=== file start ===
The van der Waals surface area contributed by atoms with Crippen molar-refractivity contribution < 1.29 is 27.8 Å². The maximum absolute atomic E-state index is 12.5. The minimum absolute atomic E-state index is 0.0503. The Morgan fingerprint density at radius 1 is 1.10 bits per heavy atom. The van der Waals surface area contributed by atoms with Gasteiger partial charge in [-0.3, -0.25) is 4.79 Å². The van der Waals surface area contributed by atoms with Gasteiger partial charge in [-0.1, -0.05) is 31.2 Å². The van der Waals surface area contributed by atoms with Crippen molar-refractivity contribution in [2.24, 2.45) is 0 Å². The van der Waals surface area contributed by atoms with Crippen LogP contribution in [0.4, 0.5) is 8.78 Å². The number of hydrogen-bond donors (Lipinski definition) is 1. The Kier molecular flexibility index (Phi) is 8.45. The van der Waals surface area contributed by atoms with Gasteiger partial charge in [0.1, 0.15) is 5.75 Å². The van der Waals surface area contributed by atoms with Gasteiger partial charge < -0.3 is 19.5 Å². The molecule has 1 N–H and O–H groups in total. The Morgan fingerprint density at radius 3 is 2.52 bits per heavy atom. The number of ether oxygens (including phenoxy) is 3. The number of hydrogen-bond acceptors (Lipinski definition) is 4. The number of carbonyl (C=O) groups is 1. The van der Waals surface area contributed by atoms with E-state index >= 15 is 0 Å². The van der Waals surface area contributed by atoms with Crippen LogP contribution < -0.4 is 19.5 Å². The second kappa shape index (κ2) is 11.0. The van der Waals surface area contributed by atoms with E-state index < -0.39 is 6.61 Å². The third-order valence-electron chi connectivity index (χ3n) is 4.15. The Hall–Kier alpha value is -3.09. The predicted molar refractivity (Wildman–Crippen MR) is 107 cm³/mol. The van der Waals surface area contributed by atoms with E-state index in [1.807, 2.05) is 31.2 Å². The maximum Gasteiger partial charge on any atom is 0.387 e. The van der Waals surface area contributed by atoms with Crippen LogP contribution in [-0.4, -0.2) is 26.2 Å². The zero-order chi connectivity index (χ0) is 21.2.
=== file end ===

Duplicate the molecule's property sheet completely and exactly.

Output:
The van der Waals surface area contributed by atoms with Crippen molar-refractivity contribution < 1.29 is 27.8 Å². The maximum absolute atomic E-state index is 12.5. The minimum absolute atomic E-state index is 0.0503. The Morgan fingerprint density at radius 1 is 1.10 bits per heavy atom. The van der Waals surface area contributed by atoms with Gasteiger partial charge in [-0.3, -0.25) is 4.79 Å². The van der Waals surface area contributed by atoms with Gasteiger partial charge in [-0.1, -0.05) is 31.2 Å². The van der Waals surface area contributed by atoms with Crippen molar-refractivity contribution in [2.24, 2.45) is 0 Å². The van der Waals surface area contributed by atoms with Crippen LogP contribution in [0.4, 0.5) is 8.78 Å². The number of hydrogen-bond donors (Lipinski definition) is 1. The Kier molecular flexibility index (Phi) is 8.45. The van der Waals surface area contributed by atoms with Gasteiger partial charge in [0.1, 0.15) is 5.75 Å². The van der Waals surface area contributed by atoms with Gasteiger partial charge < -0.3 is 19.5 Å². The molecule has 1 N–H and O–H groups in total. The Morgan fingerprint density at radius 3 is 2.52 bits per heavy atom. The number of ether oxygens (including phenoxy) is 3. The number of hydrogen-bond acceptors (Lipinski definition) is 4. The number of carbonyl (C=O) groups is 1. The van der Waals surface area contributed by atoms with E-state index >= 15 is 0 Å². The van der Waals surface area contributed by atoms with Crippen LogP contribution < -0.4 is 19.5 Å². The second kappa shape index (κ2) is 11.0. The van der Waals surface area contributed by atoms with E-state index < -0.39 is 6.61 Å². The third-order valence-electron chi connectivity index (χ3n) is 4.15. The Hall–Kier alpha value is -3.09. The predicted molar refractivity (Wildman–Crippen MR) is 107 cm³/mol. The van der Waals surface area contributed by atoms with E-state index in [1.807, 2.05) is 31.2 Å². The maximum Gasteiger partial charge on any atom is 0.387 e. The van der Waals surface area contributed by atoms with Crippen LogP contribution in [-0.4, -0.2) is 26.2 Å². The zero-order chi connectivity index (χ0) is 21.2.